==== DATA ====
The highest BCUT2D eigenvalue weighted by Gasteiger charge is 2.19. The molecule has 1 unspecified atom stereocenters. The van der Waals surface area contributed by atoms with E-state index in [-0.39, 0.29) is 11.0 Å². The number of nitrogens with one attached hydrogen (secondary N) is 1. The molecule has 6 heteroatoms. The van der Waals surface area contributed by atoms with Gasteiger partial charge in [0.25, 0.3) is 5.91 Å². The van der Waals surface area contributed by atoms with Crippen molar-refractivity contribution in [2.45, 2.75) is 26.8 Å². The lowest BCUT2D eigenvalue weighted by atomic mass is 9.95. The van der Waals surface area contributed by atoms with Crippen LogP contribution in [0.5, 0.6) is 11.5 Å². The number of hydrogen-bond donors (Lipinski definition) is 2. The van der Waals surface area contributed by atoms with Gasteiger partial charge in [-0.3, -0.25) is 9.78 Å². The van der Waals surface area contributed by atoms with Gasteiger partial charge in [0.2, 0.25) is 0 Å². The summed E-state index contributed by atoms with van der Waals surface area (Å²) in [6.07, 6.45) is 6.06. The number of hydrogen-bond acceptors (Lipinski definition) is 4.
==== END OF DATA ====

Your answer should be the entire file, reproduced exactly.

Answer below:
The highest BCUT2D eigenvalue weighted by Gasteiger charge is 2.19. The molecule has 1 unspecified atom stereocenters. The van der Waals surface area contributed by atoms with E-state index in [-0.39, 0.29) is 11.0 Å². The number of nitrogens with one attached hydrogen (secondary N) is 1. The molecule has 6 heteroatoms. The van der Waals surface area contributed by atoms with Gasteiger partial charge in [0.25, 0.3) is 5.91 Å². The van der Waals surface area contributed by atoms with Crippen molar-refractivity contribution in [2.45, 2.75) is 26.8 Å². The lowest BCUT2D eigenvalue weighted by atomic mass is 9.95. The van der Waals surface area contributed by atoms with Crippen LogP contribution in [0.5, 0.6) is 11.5 Å². The number of hydrogen-bond donors (Lipinski definition) is 2. The van der Waals surface area contributed by atoms with Gasteiger partial charge in [-0.3, -0.25) is 9.78 Å². The van der Waals surface area contributed by atoms with Gasteiger partial charge in [0.2, 0.25) is 0 Å². The summed E-state index contributed by atoms with van der Waals surface area (Å²) in [6.07, 6.45) is 6.06. The number of hydrogen-bond acceptors (Lipinski definition) is 4.